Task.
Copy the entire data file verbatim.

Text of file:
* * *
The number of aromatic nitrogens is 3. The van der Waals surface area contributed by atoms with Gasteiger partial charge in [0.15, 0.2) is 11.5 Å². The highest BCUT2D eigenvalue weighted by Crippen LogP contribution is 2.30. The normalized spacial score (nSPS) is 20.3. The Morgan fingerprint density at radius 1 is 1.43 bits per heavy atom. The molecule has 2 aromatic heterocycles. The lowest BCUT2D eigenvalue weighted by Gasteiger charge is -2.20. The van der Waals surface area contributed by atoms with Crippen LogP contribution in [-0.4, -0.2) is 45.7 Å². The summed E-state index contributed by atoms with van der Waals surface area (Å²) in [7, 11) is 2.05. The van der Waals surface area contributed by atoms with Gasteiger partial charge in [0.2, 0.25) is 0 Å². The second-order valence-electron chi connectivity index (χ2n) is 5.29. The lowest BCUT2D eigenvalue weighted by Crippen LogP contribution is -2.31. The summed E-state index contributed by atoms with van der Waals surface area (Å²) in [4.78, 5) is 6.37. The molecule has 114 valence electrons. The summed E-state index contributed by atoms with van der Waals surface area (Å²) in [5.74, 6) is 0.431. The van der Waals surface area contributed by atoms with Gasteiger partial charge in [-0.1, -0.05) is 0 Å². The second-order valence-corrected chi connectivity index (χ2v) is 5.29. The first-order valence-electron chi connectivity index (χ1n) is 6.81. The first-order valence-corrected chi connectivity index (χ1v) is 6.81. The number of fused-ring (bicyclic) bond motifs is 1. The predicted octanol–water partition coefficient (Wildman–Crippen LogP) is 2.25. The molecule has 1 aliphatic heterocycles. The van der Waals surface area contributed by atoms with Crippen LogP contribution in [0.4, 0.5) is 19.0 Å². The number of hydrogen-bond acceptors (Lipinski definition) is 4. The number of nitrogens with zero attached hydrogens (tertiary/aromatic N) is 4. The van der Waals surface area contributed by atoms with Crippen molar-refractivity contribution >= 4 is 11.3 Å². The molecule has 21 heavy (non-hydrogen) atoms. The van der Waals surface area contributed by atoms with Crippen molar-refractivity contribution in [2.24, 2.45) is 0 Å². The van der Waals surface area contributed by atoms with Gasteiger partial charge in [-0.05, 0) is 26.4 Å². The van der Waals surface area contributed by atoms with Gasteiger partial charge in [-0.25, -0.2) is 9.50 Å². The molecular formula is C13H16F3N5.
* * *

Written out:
The number of aromatic nitrogens is 3. The van der Waals surface area contributed by atoms with Gasteiger partial charge in [0.15, 0.2) is 11.5 Å². The highest BCUT2D eigenvalue weighted by Crippen LogP contribution is 2.30. The normalized spacial score (nSPS) is 20.3. The Morgan fingerprint density at radius 1 is 1.43 bits per heavy atom. The molecule has 2 aromatic heterocycles. The lowest BCUT2D eigenvalue weighted by Gasteiger charge is -2.20. The van der Waals surface area contributed by atoms with Crippen LogP contribution in [-0.4, -0.2) is 45.7 Å². The summed E-state index contributed by atoms with van der Waals surface area (Å²) in [7, 11) is 2.05. The van der Waals surface area contributed by atoms with Gasteiger partial charge in [0.2, 0.25) is 0 Å². The second-order valence-electron chi connectivity index (χ2n) is 5.29. The lowest BCUT2D eigenvalue weighted by Crippen LogP contribution is -2.31. The summed E-state index contributed by atoms with van der Waals surface area (Å²) in [4.78, 5) is 6.37. The molecule has 114 valence electrons. The summed E-state index contributed by atoms with van der Waals surface area (Å²) in [5.74, 6) is 0.431. The van der Waals surface area contributed by atoms with Gasteiger partial charge in [-0.1, -0.05) is 0 Å². The second-order valence-corrected chi connectivity index (χ2v) is 5.29. The first-order valence-electron chi connectivity index (χ1n) is 6.81. The first-order valence-corrected chi connectivity index (χ1v) is 6.81. The number of fused-ring (bicyclic) bond motifs is 1. The predicted octanol–water partition coefficient (Wildman–Crippen LogP) is 2.25. The molecule has 1 aliphatic heterocycles. The van der Waals surface area contributed by atoms with Crippen LogP contribution in [0.4, 0.5) is 19.0 Å². The number of hydrogen-bond acceptors (Lipinski definition) is 4. The number of nitrogens with zero attached hydrogens (tertiary/aromatic N) is 4. The van der Waals surface area contributed by atoms with Crippen molar-refractivity contribution >= 4 is 11.3 Å². The molecule has 21 heavy (non-hydrogen) atoms. The van der Waals surface area contributed by atoms with Crippen molar-refractivity contribution in [2.24, 2.45) is 0 Å². The van der Waals surface area contributed by atoms with Gasteiger partial charge in [-0.05, 0) is 26.4 Å². The van der Waals surface area contributed by atoms with Gasteiger partial charge in [-0.25, -0.2) is 9.50 Å². The molecular formula is C13H16F3N5.